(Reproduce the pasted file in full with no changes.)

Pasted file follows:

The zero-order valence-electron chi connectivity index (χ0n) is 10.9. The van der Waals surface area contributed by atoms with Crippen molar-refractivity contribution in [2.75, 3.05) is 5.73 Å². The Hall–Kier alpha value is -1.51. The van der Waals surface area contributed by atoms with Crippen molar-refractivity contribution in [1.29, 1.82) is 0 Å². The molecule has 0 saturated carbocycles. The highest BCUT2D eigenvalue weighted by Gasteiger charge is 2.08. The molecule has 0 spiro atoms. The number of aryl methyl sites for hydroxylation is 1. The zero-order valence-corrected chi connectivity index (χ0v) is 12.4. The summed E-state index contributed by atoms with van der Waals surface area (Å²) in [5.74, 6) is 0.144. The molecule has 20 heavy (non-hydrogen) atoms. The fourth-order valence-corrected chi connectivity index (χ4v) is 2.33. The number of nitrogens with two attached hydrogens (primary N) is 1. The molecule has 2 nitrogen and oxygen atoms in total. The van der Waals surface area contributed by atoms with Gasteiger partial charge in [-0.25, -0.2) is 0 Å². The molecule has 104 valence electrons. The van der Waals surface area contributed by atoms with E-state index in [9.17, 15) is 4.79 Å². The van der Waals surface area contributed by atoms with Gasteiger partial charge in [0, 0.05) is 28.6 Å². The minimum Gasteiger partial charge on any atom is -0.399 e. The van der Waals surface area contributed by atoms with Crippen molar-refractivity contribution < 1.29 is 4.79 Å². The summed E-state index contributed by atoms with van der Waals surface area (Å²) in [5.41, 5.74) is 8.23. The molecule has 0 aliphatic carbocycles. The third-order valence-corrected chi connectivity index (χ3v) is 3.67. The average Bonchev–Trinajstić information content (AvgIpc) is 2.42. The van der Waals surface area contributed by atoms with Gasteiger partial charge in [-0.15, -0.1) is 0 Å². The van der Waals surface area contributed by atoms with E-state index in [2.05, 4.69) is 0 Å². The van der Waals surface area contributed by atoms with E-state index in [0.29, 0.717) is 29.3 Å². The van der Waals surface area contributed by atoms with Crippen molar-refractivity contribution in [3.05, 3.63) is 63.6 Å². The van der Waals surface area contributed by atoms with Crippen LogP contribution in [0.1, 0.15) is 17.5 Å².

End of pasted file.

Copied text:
The zero-order valence-electron chi connectivity index (χ0n) is 10.9. The van der Waals surface area contributed by atoms with Crippen molar-refractivity contribution in [2.75, 3.05) is 5.73 Å². The Hall–Kier alpha value is -1.51. The van der Waals surface area contributed by atoms with Crippen molar-refractivity contribution in [1.29, 1.82) is 0 Å². The molecule has 0 saturated carbocycles. The highest BCUT2D eigenvalue weighted by Gasteiger charge is 2.08. The molecule has 0 spiro atoms. The number of aryl methyl sites for hydroxylation is 1. The zero-order valence-corrected chi connectivity index (χ0v) is 12.4. The summed E-state index contributed by atoms with van der Waals surface area (Å²) in [5.74, 6) is 0.144. The molecule has 20 heavy (non-hydrogen) atoms. The fourth-order valence-corrected chi connectivity index (χ4v) is 2.33. The number of nitrogens with two attached hydrogens (primary N) is 1. The molecule has 2 nitrogen and oxygen atoms in total. The van der Waals surface area contributed by atoms with Gasteiger partial charge in [-0.25, -0.2) is 0 Å². The molecule has 104 valence electrons. The van der Waals surface area contributed by atoms with E-state index in [9.17, 15) is 4.79 Å². The van der Waals surface area contributed by atoms with Gasteiger partial charge in [0, 0.05) is 28.6 Å². The minimum Gasteiger partial charge on any atom is -0.399 e. The van der Waals surface area contributed by atoms with Crippen molar-refractivity contribution < 1.29 is 4.79 Å². The summed E-state index contributed by atoms with van der Waals surface area (Å²) in [5.41, 5.74) is 8.23. The molecule has 0 aliphatic carbocycles. The third-order valence-corrected chi connectivity index (χ3v) is 3.67. The average Bonchev–Trinajstić information content (AvgIpc) is 2.42. The van der Waals surface area contributed by atoms with Gasteiger partial charge in [-0.15, -0.1) is 0 Å². The van der Waals surface area contributed by atoms with E-state index in [2.05, 4.69) is 0 Å². The van der Waals surface area contributed by atoms with E-state index in [0.29, 0.717) is 29.3 Å². The van der Waals surface area contributed by atoms with Crippen molar-refractivity contribution in [3.05, 3.63) is 63.6 Å². The van der Waals surface area contributed by atoms with Crippen LogP contribution in [0.1, 0.15) is 17.5 Å².